it is actually a 47 Mega ohm resistor. I need about 2 hours between each reset so my calculation at this site with R1=47M R2=20k and C=220uF gave me ~7,168 seconds which is close to 2 hours. Could of course switch it for a lower value and have a more frequent reset.

No that won’t work, you have to assume your outputs will lock up high or low. You need a pulse detector.

You wanna get crazy eh? Ok here you go… 10 SECOND WATCHDOG by BDub

Pulse D2 at the prescribed rate to keep RST high. ~10 seconds after pulses stop, RST pulses low for 250ms. RST will continue to pulse low every 10 seconds if pulses do not return. Input is AC coupled, so pulses can stop high or low without a problem. R7 can be omitted as there is a 10k pull up on the Spark Core.

If you are looking for something to do, go ahead and build it! If you just want to get it done easily, kindly ask @Sparky for his ATTiny85 code :wink:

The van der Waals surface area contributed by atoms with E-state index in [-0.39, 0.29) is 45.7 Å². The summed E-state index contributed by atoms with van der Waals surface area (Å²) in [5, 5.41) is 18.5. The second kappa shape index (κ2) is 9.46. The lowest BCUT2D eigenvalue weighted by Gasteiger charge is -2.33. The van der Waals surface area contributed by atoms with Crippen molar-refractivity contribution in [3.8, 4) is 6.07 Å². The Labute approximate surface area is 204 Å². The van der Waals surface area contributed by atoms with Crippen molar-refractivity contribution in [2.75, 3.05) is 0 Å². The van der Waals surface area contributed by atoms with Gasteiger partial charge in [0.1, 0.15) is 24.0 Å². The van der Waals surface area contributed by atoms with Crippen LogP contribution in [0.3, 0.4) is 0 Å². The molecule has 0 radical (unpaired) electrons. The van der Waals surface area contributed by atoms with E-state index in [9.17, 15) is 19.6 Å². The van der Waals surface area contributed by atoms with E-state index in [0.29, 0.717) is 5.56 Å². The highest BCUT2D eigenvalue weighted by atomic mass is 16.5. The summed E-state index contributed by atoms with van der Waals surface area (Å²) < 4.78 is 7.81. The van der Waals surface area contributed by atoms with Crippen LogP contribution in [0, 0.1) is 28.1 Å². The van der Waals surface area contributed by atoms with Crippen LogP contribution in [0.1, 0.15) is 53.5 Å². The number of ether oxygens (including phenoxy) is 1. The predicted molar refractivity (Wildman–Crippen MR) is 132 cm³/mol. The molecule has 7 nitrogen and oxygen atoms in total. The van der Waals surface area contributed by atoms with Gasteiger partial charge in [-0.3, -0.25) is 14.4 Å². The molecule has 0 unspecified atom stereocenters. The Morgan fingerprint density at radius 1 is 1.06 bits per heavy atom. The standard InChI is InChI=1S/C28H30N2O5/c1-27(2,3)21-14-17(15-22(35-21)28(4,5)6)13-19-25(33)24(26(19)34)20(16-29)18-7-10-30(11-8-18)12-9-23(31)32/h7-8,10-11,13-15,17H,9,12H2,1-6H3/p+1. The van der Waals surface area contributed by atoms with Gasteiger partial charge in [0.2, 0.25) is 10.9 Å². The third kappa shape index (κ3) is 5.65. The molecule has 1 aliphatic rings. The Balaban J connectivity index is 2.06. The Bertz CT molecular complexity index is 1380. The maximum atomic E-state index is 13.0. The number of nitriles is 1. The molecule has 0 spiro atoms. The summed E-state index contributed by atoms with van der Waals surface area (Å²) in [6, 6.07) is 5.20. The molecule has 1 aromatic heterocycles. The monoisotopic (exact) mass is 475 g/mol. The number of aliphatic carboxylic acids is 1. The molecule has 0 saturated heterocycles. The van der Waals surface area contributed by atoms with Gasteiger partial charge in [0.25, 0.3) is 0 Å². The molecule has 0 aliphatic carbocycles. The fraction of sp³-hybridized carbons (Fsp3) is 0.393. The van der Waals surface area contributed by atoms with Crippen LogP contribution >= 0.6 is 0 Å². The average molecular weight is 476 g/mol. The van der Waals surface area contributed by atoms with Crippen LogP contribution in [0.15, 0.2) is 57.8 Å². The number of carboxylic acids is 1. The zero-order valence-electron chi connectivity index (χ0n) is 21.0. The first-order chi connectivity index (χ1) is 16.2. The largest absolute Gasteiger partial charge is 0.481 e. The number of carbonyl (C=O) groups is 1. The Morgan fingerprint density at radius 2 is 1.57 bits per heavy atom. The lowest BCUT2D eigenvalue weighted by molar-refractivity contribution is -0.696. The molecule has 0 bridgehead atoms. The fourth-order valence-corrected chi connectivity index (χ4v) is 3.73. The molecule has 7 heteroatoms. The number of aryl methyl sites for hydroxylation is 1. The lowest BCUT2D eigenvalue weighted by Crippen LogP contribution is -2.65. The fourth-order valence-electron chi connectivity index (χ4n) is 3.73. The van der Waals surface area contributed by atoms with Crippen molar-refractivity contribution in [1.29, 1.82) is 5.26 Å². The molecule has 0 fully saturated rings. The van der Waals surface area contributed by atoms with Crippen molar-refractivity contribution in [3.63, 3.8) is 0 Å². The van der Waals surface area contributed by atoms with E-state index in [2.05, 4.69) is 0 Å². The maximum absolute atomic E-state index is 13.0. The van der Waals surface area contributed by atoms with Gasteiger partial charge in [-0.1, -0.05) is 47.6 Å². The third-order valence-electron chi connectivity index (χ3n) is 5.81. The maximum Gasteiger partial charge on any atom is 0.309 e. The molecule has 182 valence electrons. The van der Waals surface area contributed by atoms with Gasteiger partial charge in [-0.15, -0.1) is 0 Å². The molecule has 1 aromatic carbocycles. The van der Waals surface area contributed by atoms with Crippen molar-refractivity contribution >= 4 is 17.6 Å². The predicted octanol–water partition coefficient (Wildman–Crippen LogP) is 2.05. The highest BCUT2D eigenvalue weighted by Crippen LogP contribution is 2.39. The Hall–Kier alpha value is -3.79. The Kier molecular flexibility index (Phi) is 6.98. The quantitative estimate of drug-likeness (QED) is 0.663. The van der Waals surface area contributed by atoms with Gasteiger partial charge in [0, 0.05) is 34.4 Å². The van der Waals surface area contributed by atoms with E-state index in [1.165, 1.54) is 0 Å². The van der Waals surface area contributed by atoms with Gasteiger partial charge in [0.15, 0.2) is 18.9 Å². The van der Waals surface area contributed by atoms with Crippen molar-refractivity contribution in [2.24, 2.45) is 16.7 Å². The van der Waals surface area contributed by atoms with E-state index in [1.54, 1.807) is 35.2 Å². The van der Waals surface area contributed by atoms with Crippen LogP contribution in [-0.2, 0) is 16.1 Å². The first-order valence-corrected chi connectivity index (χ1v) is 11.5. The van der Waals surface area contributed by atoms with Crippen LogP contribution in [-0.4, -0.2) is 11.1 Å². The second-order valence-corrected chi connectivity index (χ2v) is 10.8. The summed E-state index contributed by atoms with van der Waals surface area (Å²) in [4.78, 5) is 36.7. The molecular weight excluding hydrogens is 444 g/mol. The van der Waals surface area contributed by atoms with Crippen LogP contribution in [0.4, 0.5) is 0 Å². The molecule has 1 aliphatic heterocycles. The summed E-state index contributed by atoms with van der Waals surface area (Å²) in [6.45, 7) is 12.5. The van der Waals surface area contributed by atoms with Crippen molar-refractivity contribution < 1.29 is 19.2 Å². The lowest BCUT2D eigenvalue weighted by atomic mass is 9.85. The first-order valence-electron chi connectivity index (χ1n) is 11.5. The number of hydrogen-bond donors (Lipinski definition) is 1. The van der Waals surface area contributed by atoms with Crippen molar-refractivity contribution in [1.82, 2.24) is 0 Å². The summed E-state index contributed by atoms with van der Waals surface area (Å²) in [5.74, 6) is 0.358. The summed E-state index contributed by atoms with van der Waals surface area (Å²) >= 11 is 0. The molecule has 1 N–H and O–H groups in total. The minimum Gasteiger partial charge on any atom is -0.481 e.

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HA! Yea I’ve spent enough time playing with the Spark Core already!

@Sparky looks to have a nice and neat one chip solution for now so lets explore that solution and hope it solves all our problems while we get the real fix working!

Fun Fun Fun!

You know, you might think this is a band-aid solution to reliability with the Spark Core… but the reality is, even if we didn’t have CFOD issues right now… an external watchdog is a good design practice for bulletproof systems :wink: